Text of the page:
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September 2013 Issue
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Fallen climbers

Marty and Denali Schmidt killed on world’s most dangerous mountain

New Zealand climbers Marty Schmidt, 53, and his son Denali, 25, were killed in an avalanche which swept through Camp 3 on K2 (8611m), the world’s second highest mountain, on July 28, 2013.

Conditions on the mountain had been difficult throughout this climbing season, with high snowfall and a risk of avalanches. While other teams chose to return to base camp and abandon the climb, Marty and Denali had ascended from Camp 2 to Camp 3. Marty’s last radio communication took place from that camp and the avalanche likely occurred during the night as they slept in their tent.

Marty Schmidt

Marty Schmidt

This was Marty’s third attempt on K2, a mountain with a notorious reputation. He had already reached a number of the other 8000m summits without the assistance of bottled oxygen.

American born, Marty had lived in New Zealand since 1988. He grew up in California, the son of German immigrants. In his early years – through the 1970s and 80s – he spent summers either hiking in the Sierra Mountains or climbing in Yosemite with the likes of Ron Kauk, Dale Bird, Jim Bridwell and John Bachar.

After moving to New Zealand, Marty established himself as one of our top high altitude climbers, ascending many of the world’s highest mountains without bottled oxygen – a rarity in New Zealand climbing circles. His ascents included Everest (8848m), Kanchanjunga (8586m), Cho Oyu (8201m), Gasherbrum II (8034m), Gasherbrum I (8080m) and Broad Peak (8051m). He was also a respected climbing guide, with a personalised approach that separated him from most of the high altitude guiding fraternity.

Marty was renowned for his enthusiasm, endurance and climbing ability. In 2010, after attempting a new route on Makalu (8462m), he pulled off a remarkable single-handed rescue of three Ukranian climbers who were stranded high on the mountain, before continuing on to climb it solo.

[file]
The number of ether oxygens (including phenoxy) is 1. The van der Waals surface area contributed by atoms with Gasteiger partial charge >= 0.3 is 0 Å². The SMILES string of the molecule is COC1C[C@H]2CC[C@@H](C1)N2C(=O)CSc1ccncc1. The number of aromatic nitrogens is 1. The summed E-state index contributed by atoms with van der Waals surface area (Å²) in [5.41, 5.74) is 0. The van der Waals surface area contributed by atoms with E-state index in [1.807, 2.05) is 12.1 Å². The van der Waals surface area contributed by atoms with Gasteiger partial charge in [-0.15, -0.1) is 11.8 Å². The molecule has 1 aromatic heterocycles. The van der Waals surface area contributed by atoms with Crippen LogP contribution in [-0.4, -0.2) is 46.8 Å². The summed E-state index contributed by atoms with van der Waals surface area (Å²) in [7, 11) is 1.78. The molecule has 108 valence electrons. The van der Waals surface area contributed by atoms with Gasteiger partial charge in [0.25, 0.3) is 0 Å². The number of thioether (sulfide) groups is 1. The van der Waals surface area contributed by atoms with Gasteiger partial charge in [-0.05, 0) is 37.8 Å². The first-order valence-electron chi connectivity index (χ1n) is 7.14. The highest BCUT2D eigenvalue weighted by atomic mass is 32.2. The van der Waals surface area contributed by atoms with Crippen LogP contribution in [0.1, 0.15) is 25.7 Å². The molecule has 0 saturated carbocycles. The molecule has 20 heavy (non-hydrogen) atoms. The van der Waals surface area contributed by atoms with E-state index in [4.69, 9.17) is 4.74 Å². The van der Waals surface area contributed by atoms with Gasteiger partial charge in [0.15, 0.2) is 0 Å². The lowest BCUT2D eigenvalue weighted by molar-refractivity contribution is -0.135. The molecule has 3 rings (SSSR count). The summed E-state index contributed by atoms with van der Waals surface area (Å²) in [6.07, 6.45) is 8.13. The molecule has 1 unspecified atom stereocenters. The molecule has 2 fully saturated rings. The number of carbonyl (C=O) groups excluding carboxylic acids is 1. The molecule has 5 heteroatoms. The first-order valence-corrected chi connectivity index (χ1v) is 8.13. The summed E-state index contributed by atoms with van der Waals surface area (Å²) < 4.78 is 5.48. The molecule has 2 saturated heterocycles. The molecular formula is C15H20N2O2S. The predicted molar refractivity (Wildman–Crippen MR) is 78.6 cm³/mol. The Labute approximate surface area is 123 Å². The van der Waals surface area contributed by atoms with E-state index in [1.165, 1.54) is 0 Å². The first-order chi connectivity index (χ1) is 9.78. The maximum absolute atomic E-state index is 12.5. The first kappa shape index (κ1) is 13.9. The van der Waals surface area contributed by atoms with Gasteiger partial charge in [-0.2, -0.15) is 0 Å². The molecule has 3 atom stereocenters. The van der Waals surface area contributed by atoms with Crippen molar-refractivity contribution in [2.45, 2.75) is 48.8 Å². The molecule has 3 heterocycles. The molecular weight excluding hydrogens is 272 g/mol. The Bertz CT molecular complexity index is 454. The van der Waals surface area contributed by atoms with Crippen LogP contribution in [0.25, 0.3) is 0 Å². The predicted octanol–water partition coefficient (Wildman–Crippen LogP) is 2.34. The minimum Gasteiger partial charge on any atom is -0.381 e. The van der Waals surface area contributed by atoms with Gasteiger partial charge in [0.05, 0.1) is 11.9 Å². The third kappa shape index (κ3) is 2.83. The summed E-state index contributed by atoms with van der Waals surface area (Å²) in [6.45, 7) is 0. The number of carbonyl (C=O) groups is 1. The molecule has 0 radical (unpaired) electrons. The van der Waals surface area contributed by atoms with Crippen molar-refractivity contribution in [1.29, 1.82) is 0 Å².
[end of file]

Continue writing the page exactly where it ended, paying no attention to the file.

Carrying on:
Marty was in the news earlier this year when high-profile climbers Ueli Steck from Switzerland, Simone Moro from Italy and Briton Jon Griffith had an altercation with a team of Nepalese Sherpa on Mt Everest. Some foreign climbers and Sherpa intervened, trying to calm the situation at Camp 2 enough so that the three could escape through the Khumbu icefall to base camp. Marty was among the first to try to stop the aggrieved Sherpa from attacking the climbers, confronting the angry group and knocking rocks from their hands. He was assaulted by the Nepalese aggressors for his act of bravery.

While Marty achieved impressive feats on the world’s highest mountains, he also had a strong passion for climbing and guiding in New Zealand. This included climbing Aoraki/Mt Cook 26 times, Mt Aspiring 16 times and Mt Tasman seven times.

Denali was born on April 27, 1988 in Macksville, Australia, and was considered a talented artist. He graduated at the top of his class at the California College of the Arts in May 2013. He was also proving to be a strong climber and, along with Marty, climbed a new route on his namesake Mt Denali in Alaska. Denali’s sister Sequoia Schmidt is also an avid outdoor adventurer, alpinist, skydiver, entrepreneur and writer.

Marty and Denali’s deaths are a huge loss to the mountain guiding fraternity and to mountaineering in general.

– Paul Hersey first met Marty and Denali in the early 1990s when they were living in Christchurch.

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